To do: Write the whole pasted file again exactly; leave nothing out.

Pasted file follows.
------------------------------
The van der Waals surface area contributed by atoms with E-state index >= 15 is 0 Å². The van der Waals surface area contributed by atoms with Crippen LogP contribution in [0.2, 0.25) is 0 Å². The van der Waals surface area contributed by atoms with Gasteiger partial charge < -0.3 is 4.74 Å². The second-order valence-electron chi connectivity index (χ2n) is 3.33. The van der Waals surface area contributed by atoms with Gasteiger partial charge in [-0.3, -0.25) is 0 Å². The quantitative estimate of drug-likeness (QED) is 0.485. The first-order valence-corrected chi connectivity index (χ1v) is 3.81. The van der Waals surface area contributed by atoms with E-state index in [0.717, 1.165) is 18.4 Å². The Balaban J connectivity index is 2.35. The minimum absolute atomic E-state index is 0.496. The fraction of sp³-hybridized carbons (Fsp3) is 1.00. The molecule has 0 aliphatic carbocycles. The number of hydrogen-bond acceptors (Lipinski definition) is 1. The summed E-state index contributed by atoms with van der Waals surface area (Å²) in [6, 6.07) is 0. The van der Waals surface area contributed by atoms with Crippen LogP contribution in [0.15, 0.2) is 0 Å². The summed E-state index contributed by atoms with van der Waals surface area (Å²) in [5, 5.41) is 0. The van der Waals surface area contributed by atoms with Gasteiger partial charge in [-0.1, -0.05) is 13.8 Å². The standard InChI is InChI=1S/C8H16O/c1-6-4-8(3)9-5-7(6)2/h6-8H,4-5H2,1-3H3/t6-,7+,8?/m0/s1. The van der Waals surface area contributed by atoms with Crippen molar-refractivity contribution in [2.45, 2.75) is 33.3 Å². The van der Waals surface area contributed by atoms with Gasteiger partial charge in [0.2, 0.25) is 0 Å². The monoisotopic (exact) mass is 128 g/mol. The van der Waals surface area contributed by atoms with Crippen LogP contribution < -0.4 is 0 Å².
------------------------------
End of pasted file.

The van der Waals surface area contributed by atoms with E-state index >= 15 is 0 Å². The van der Waals surface area contributed by atoms with Crippen LogP contribution in [0.2, 0.25) is 0 Å². The van der Waals surface area contributed by atoms with Gasteiger partial charge < -0.3 is 4.74 Å². The second-order valence-electron chi connectivity index (χ2n) is 3.33. The van der Waals surface area contributed by atoms with Gasteiger partial charge in [-0.3, -0.25) is 0 Å². The quantitative estimate of drug-likeness (QED) is 0.485. The first-order valence-corrected chi connectivity index (χ1v) is 3.81. The van der Waals surface area contributed by atoms with E-state index in [0.717, 1.165) is 18.4 Å². The Balaban J connectivity index is 2.35. The minimum absolute atomic E-state index is 0.496. The fraction of sp³-hybridized carbons (Fsp3) is 1.00. The molecule has 0 aliphatic carbocycles. The number of hydrogen-bond acceptors (Lipinski definition) is 1. The summed E-state index contributed by atoms with van der Waals surface area (Å²) in [6, 6.07) is 0. The van der Waals surface area contributed by atoms with Crippen LogP contribution in [0.15, 0.2) is 0 Å². The summed E-state index contributed by atoms with van der Waals surface area (Å²) in [5, 5.41) is 0. The van der Waals surface area contributed by atoms with Gasteiger partial charge in [-0.1, -0.05) is 13.8 Å². The standard InChI is InChI=1S/C8H16O/c1-6-4-8(3)9-5-7(6)2/h6-8H,4-5H2,1-3H3/t6-,7+,8?/m0/s1. The van der Waals surface area contributed by atoms with Crippen molar-refractivity contribution in [2.45, 2.75) is 33.3 Å². The van der Waals surface area contributed by atoms with Gasteiger partial charge in [0.2, 0.25) is 0 Å². The monoisotopic (exact) mass is 128 g/mol. The van der Waals surface area contributed by atoms with Crippen LogP contribution < -0.4 is 0 Å².